PLATTSBURGH — It’s the time of year to take extra care to watch out for deer on local roadways.
Beginning in October, the peak of deer-breeding season starts bringing the animals out of the woods and into the roads, causing potentially serious collisions, according to Cornell University natural-resources professor Paul Curtis.
Since 1990, he has coordinated the Wildlife Damage Management Program for Cornell Cooperative Extension. Curtis understands the dangers of the animal’s annual breeding peak.
“About two-thirds of the deer-car collisions that occur each year in New York happen during October, November and December,” he reported.
CHASED BY BUCKS
In New York, Curtis said, the accidents are at their peak during early November as female deer are being chased by bucks looking to breed, making them less than attentive to oncoming traffic.
“With this additional deer movement during breeding season, deer cross highways more frequently, increasing the probability of collisions with cars,” he said.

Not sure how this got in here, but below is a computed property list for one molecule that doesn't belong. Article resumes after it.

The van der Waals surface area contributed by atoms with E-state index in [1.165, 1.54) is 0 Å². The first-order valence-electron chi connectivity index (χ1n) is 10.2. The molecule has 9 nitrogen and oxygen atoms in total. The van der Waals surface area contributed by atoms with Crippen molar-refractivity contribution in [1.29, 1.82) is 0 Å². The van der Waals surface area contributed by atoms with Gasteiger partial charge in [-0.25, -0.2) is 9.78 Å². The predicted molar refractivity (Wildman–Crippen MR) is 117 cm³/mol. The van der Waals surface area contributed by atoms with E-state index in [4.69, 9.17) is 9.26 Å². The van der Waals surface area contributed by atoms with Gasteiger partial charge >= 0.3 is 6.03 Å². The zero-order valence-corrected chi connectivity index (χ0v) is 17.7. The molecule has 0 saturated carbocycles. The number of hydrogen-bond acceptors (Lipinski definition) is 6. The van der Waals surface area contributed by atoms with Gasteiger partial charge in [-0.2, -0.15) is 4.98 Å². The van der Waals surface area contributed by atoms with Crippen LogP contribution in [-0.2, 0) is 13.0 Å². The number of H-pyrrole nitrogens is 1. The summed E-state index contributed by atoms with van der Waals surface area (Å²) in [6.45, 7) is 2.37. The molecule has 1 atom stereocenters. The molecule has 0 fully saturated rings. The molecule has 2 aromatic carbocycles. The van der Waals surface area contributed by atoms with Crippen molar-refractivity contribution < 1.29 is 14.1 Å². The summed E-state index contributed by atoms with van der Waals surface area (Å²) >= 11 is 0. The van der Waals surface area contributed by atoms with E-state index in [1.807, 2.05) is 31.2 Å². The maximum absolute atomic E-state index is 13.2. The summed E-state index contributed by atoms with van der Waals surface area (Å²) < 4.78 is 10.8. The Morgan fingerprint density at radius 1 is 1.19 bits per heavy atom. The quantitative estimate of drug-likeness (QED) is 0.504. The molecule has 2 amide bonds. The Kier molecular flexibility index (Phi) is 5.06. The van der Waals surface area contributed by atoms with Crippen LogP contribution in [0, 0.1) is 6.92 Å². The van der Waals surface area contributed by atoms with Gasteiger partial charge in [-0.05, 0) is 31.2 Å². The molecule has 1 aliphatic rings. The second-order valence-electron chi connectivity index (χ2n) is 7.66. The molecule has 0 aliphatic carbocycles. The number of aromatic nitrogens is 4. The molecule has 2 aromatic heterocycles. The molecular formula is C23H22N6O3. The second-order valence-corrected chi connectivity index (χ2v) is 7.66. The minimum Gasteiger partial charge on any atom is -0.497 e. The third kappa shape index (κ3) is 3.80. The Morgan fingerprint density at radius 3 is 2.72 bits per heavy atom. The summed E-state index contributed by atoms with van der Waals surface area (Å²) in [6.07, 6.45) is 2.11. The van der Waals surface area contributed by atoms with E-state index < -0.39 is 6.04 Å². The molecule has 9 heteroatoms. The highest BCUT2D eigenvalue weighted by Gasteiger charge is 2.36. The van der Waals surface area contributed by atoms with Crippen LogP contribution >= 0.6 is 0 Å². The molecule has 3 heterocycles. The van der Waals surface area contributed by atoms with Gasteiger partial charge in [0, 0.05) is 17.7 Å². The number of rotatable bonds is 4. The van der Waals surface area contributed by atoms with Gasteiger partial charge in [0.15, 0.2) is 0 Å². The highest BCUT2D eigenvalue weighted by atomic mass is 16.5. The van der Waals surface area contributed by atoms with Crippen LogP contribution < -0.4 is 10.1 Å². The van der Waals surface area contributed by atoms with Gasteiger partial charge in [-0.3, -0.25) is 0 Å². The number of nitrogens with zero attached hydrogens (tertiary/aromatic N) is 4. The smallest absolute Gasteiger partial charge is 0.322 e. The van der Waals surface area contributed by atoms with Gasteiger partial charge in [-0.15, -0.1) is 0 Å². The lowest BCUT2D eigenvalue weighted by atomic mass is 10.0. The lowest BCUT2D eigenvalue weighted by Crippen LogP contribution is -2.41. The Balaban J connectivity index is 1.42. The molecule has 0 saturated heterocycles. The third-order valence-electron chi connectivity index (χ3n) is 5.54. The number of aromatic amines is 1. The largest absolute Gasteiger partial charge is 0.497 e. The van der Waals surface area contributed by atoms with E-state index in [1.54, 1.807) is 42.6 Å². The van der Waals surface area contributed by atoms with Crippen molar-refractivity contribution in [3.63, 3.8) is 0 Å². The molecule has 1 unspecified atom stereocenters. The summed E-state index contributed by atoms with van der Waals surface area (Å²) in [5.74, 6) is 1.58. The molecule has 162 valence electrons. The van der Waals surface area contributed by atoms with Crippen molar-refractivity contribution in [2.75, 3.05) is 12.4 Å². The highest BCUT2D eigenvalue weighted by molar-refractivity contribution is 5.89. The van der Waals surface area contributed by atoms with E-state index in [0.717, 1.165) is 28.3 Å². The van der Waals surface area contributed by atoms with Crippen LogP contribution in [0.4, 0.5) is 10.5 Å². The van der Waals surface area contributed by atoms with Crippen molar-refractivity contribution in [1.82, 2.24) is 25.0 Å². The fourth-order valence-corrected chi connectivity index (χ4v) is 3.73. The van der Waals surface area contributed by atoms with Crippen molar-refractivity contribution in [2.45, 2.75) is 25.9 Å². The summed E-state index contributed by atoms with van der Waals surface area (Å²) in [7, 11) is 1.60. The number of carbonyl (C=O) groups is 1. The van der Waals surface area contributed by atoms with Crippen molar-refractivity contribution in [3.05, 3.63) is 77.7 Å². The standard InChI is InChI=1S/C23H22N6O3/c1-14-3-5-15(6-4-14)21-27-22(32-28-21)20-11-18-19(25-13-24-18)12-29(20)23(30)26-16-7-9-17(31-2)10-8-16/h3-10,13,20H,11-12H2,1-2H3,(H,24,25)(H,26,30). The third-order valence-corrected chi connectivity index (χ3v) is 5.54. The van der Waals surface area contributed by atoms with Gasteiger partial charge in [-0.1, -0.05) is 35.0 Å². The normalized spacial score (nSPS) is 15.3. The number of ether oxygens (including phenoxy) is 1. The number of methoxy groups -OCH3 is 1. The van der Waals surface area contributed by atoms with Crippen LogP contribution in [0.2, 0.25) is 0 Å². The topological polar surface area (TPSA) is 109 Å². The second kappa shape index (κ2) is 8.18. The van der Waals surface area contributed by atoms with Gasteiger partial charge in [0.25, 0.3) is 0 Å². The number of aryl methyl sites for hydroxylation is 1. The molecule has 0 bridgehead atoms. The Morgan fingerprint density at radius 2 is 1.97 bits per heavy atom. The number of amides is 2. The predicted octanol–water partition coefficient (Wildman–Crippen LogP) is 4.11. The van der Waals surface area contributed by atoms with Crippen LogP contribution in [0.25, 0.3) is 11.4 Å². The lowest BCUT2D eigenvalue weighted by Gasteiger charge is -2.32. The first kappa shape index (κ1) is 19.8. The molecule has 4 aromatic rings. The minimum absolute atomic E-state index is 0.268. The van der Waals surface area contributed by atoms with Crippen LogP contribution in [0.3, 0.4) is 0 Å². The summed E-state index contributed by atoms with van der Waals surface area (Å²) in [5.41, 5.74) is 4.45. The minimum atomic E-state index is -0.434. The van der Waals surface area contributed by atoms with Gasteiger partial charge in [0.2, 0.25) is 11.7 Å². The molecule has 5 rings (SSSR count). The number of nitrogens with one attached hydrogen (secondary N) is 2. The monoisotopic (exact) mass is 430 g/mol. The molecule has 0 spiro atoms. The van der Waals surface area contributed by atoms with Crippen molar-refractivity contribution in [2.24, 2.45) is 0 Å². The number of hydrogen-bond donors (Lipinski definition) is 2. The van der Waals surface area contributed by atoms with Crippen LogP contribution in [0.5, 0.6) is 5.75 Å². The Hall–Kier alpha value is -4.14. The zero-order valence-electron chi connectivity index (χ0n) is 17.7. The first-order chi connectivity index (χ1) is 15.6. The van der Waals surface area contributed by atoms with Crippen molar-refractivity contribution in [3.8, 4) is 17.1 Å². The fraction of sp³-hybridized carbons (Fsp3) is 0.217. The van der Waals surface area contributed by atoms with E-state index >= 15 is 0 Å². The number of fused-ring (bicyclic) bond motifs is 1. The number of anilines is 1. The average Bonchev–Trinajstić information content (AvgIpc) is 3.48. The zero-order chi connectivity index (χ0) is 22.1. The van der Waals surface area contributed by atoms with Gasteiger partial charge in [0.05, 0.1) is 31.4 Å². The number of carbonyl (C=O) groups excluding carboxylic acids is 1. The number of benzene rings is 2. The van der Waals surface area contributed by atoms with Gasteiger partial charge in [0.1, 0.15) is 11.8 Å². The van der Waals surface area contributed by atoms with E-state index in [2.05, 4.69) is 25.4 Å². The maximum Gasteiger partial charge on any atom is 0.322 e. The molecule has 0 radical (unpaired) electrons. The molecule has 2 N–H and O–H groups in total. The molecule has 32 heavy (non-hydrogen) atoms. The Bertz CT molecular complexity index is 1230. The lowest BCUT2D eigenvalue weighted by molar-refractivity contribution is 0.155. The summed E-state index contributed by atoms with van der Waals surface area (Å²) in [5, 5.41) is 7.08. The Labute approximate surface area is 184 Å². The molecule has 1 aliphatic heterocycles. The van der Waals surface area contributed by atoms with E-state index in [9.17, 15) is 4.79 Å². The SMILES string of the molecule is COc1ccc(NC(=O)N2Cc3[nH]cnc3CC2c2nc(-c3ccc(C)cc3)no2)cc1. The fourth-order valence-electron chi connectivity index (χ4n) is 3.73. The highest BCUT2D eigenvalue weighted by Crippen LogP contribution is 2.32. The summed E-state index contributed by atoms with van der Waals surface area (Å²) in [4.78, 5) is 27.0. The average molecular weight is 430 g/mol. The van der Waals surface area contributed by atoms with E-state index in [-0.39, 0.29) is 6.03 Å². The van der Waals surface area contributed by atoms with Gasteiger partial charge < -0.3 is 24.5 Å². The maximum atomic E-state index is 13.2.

“In addition, with shorter days this time of year, the normal peak in deer movement near dusk and dawn coincides with rush-hour commuter traffic.”
The National Highway Traffic Safety Administration reports about 1 million car accidents involving deer across the country annually, resulting in 200 fatalities and about 10,000 injuries to drivers and passengers.
The administration estimates the accidents cause nearly $1 billion in damages to vehicles.
ONE MEANS MORE
The State Department of Transportation is continuing to work with the Department of Environmental Conservation and Thruway Authority to ensure roads that are frequently crossed by deer are clearly marked with plenty of warning signs.
But being cautious sometimes isn’t enough, said Sgt. Frank Mercier of the Clinton County Sheriff’s Department.
He’s had a few run-ins, literally, with deer while on patrol and in his own car.
Mercier hit a four-point buck near the Champlain Centre mall and also had to dodge a deer that ran into this patrol car near the missile silo in Saranac.